day trader

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Day Trader

An investor who makes many trades throughout a trading day, buying and selling securities in order to profit from short-term changes in prices. For example, a day trader may buy Stock A at $15 per share because he/she believes it will be $25 a few minutes or hours later. The activities in which day traders engage are high risk because there is no guarantee that the price will move in the desired direction. However, day traders provide a great deal of liquidity to the market.

day trader

A speculator who buys and sells securities on the basis of small short-term price movements. Day traders are thought to add a measure of liquidity to the market.

Day trader.

When you continuously buy and sell investments within a very short time, perhaps a few minutes or hours, and rarely hold them overnight, you're considered a day trader.

The strategy is to take advantage of rapid price changes to make money quickly.

The risk is that as a day trader you can lose substantial amounts of money since no one can predict how or when prices will change. That risk is compounded by the fact that technology does not always keep pace with investors' orders, so if you authorize a sell at one price, the price it's actually executed at may be higher or lower, wiping out potential profit.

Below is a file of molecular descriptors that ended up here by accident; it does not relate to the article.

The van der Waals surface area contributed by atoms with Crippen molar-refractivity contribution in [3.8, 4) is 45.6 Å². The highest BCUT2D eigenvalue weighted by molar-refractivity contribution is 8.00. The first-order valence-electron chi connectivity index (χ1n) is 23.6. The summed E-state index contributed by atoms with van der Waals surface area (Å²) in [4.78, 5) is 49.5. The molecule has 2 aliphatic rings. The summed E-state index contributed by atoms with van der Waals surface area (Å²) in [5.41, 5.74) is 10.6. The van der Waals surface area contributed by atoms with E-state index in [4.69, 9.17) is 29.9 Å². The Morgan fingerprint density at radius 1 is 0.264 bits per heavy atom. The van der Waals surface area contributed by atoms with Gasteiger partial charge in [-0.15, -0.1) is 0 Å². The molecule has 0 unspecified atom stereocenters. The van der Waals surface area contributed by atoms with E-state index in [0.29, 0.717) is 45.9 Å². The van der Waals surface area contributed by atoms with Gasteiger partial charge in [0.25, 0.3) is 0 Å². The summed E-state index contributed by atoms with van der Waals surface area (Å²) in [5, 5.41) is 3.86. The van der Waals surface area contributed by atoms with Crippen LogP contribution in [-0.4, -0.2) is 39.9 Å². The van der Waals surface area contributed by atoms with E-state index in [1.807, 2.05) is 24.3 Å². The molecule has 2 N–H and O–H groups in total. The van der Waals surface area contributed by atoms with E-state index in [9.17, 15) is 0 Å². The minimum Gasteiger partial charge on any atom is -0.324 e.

In addition, you pay transaction costs on each buy and sell order. Your gains must be large enough to offset those costs if you're going to come out ahead.

References in periodicals archive ?
Unlike the day trader and the swing trader, who base their trades on chart movements, the position trader makes his trading decisions by analysing fundamental events in the markets such as policy changes, governmental decisions, interest rates, and unemployment data, among others.
Businesses usually do not interact with the day trader directly, but other investors will see the changing values as indices change.
The company has built custom trading computers for forex traders, stock traders, futures traders, day traders, private equity funds, as well as hedge funds.
This week gave day traders and the more conservative investors plenty of opportunities to buy and offload.
Of course, just because you buy and sell stocks online doesn't make you a professional day trader.
Under existing case law, the typical day trader should be considered a trader or an investor and, thus, should receive capital gain or loss treatment on securities transactions.
Second, a day trader can classify his or her activities as a business to be reported under schedule C of form 1040.
A day trader is an individual who buys and sells securities all day for a living.
One day trader called and said, 'Hello, I just bought your stock and by the way, what do you do?